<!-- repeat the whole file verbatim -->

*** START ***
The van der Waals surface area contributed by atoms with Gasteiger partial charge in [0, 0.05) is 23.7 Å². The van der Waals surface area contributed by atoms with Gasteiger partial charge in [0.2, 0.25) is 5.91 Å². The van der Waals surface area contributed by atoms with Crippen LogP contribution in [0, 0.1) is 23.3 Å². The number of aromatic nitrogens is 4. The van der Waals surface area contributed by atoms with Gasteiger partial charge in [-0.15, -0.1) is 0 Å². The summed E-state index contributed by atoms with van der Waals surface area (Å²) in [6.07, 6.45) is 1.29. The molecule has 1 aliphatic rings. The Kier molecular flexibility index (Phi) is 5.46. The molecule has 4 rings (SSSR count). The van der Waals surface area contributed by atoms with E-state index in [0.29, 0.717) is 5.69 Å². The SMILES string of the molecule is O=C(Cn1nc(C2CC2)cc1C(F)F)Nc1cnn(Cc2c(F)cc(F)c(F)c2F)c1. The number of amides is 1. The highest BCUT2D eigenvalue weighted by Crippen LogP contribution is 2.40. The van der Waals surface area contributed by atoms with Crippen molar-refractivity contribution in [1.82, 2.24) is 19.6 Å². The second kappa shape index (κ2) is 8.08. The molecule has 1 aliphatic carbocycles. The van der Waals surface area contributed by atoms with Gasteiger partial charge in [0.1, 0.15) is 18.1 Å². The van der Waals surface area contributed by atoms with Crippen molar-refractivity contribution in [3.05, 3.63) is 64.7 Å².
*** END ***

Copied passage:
The van der Waals surface area contributed by atoms with Gasteiger partial charge in [0, 0.05) is 23.7 Å². The van der Waals surface area contributed by atoms with Gasteiger partial charge in [0.2, 0.25) is 5.91 Å². The van der Waals surface area contributed by atoms with Crippen LogP contribution in [0, 0.1) is 23.3 Å². The number of aromatic nitrogens is 4. The van der Waals surface area contributed by atoms with Gasteiger partial charge in [-0.15, -0.1) is 0 Å². The summed E-state index contributed by atoms with van der Waals surface area (Å²) in [6.07, 6.45) is 1.29. The molecule has 1 aliphatic rings. The Kier molecular flexibility index (Phi) is 5.46. The molecule has 4 rings (SSSR count). The van der Waals surface area contributed by atoms with E-state index in [0.29, 0.717) is 5.69 Å². The SMILES string of the molecule is O=C(Cn1nc(C2CC2)cc1C(F)F)Nc1cnn(Cc2c(F)cc(F)c(F)c2F)c1. The number of amides is 1. The highest BCUT2D eigenvalue weighted by Crippen LogP contribution is 2.40. The van der Waals surface area contributed by atoms with Crippen molar-refractivity contribution in [1.82, 2.24) is 19.6 Å². The second kappa shape index (κ2) is 8.08. The molecule has 1 aliphatic carbocycles. The van der Waals surface area contributed by atoms with Gasteiger partial charge in [0.1, 0.15) is 18.1 Å². The van der Waals surface area contributed by atoms with Crippen molar-refractivity contribution in [3.05, 3.63) is 64.7 Å².